The baths are incredible to look at and when you think of how advanced the Romans were in using a natural feature to their own advantage, the Baths are even more fantastic. Bath was known as Aquae Sulis (the waters of Sul) by the Romans. Statues of emperors look down on the baths and the waters themselves are a lovely shade of green. As you get nearer to them you can feel the heat coming off them.
The baths were a general meeting place for Roman society. Literally the society that stayed together bathed together! The Baths also show clips on the walls of what life would have been like in general terms. One of them shows a slave helping her mistress get ready to go out (quite possibly to the Baths themselves).
The finds in Bath include pottery, coins, jewellery, and hair combs. The mosaic floor segment is wonderfully artistic and what they have here is in remarkably good condition. (There is also fantastic decorated medieval flooring at Winchester Cathedral. It is amazing how much of this has survived here and at Bath, both are well worth a visit in their own right. The beauty of them is still stunning and the depth of colour is amazing given their age).
PLEADING FOR JUSTICE THE ROMAN WAY
One thing is crystal clear though – the Romans were not “big” on forgiveness. A range of curses for thieves has survived – see the pictures below.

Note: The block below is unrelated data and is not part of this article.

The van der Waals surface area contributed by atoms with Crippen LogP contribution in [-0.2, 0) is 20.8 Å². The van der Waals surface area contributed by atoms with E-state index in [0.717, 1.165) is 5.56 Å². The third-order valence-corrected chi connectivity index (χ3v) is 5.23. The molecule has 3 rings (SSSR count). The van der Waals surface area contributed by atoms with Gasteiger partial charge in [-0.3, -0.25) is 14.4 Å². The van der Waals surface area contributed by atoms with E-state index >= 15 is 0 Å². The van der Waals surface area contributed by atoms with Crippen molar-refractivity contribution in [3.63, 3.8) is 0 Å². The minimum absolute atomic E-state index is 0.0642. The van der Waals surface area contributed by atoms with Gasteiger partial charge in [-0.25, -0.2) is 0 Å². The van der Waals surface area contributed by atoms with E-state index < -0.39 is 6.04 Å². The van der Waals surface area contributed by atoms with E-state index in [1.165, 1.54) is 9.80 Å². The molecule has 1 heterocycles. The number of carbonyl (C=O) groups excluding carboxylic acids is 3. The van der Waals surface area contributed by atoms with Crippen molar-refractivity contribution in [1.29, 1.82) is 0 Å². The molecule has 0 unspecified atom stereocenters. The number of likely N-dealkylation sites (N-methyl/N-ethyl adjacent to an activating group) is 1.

The victims didn’t just want their property back in many cases, they wanted bloodthirsty revenge on those who stole it in the first place!
The displays give a wonderful glimpse into what Roman society was like.
WHAT WE SHOULD HAVE LEARNED FROM THE ROMANS A LOT EARLIER THAN WE DID
After the Romans left Britain the country fell into what is known as the “dark ages”. Given how advanced the Romans were in terms of engineering, this I feel is understandable.
It says something that where you can see them using the Baths and having a basic system of drainage, it took us to Victorian times and the brilliant Sir Joseph Bazelgette to have a proper sewer system.
Yet all those centuries previously, the Romans had laid down the basics for us. It is beyond me why someone didn’t take that basic idea and run with it a lot sooner. But then history is full of stories of missed opportunities and this is a classic example of that.
The image of the Baths look as if they have cloudy bits on the photos. That really is steam and gives some idea of the heat coming from the water.
There is also a great pulley display where you can have a go at lifting blocks and see how the Romans did this. They were great engineers after all and the pulley system is simple but effective. And still is and always will be.
Bath is a great place to visit, as I hope my pictures show. The Roman Baths give a real insight as to how life was once lived in our country. And the train journey back gives a great chance to sit back, relax and enjoy some wonderful countryside in our own and neighbouring counties.
Read blog posts by Allison Symes published on Chandler’s Ford Today.
Never miss out on another blog post. Subscribe here:
Subscribe to Blog via Email